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When reupholstering a piece of furniture for a client, there are so many times I find myself not understanding the former upholsterer’s execution of work. Well, that isn’t the case for today’s #beforeandafter! No siree, Bob. Nope, these six dining room chairs originally embodied what I’ve grown to despise in my industry of business = cheapness, laziness, and an overall lack of craftsmanship! And if it sounds like I’m going to be critical here, that’s because I am 😉

For starters, the placement of the decorative tacks were hammered in every other direction than straight, causing immense damage to the wood around said tacks. The ivory fabric wasn’t stretch tight or evenly around its curves. But that’s also probably happened because there was no polywrap between each chair’s foam and fabric. Yes, you read that correctly, fellow upholsterers reading this! There was NADA polywrap covering the foam, which as we all know thus causes friction between the foam and fabric when stretching, AND further down the line, causes premature tearing of the fabric. I mean the ONLY explanation for such an oversight is THIS upholsterer was cutting his/her supply costs by leaving the polywrap out. The poor “tack” job was caused by either a lack of skill or a demanding work flow OR he/she just didn’t care like I care. And that’s what seperates Homebird Upholstery from the rest.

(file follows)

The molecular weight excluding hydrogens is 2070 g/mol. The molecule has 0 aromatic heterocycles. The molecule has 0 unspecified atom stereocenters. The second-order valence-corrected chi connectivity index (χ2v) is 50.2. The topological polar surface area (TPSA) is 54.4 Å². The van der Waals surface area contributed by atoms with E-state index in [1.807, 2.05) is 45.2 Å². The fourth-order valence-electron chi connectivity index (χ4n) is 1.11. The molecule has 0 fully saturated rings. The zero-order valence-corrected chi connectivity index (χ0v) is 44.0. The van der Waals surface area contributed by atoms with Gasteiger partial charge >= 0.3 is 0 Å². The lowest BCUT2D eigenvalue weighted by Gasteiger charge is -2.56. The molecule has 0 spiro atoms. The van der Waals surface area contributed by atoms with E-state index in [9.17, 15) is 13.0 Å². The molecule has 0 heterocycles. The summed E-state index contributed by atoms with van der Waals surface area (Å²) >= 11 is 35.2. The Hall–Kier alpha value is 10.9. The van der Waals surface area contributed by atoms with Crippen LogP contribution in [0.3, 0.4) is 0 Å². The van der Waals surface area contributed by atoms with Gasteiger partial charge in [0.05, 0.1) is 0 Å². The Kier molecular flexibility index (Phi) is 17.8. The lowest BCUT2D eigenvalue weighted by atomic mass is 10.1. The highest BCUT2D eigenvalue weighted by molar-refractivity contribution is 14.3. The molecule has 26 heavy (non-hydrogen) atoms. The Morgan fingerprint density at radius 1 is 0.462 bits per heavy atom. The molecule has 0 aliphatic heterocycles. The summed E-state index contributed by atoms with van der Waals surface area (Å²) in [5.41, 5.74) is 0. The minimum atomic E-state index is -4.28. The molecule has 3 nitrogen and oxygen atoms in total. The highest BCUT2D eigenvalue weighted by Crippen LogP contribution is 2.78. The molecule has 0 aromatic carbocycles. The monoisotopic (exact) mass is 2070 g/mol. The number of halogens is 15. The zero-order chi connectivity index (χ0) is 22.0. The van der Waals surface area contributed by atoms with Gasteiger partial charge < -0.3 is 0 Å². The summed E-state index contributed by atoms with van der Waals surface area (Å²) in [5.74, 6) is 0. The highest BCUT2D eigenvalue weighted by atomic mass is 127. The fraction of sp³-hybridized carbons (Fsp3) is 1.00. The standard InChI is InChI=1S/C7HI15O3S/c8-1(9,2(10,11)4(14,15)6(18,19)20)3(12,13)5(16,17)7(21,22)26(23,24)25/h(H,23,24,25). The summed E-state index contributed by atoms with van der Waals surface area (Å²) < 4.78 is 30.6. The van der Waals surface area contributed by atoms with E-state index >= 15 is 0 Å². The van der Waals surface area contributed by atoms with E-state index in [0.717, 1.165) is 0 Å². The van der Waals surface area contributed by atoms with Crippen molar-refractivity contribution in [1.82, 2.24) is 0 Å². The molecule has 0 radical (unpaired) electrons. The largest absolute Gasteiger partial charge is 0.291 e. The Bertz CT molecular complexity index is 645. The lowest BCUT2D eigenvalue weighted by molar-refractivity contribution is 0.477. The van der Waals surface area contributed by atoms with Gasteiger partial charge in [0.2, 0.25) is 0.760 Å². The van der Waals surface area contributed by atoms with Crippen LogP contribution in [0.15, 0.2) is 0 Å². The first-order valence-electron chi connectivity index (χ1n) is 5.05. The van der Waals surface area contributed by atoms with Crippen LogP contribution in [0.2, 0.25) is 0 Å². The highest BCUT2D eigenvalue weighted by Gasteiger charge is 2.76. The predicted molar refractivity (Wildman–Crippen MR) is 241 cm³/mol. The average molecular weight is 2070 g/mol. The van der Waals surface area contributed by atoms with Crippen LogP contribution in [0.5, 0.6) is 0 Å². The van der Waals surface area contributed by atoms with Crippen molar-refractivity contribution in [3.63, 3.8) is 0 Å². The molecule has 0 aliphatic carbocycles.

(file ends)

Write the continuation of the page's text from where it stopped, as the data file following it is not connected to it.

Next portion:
“My mission in life is to preserve craftsmanship.” — Waris Ahluwalia

I am NOT one of the fastest upholsterers but I am, however, one of the best. In my line of work, I wish the “wack and tack” shops out there would just slow down and take greater pride in their work. I wish the act of upholstery could be for all more about quality and less about the quantity of clients. THEN meant-to-be-beautiful chairs like these can be upholstered right the first time and last a lot longer than these did. But maybe I’m alone in this. Maybe other upholsters just want the repeat clientele?!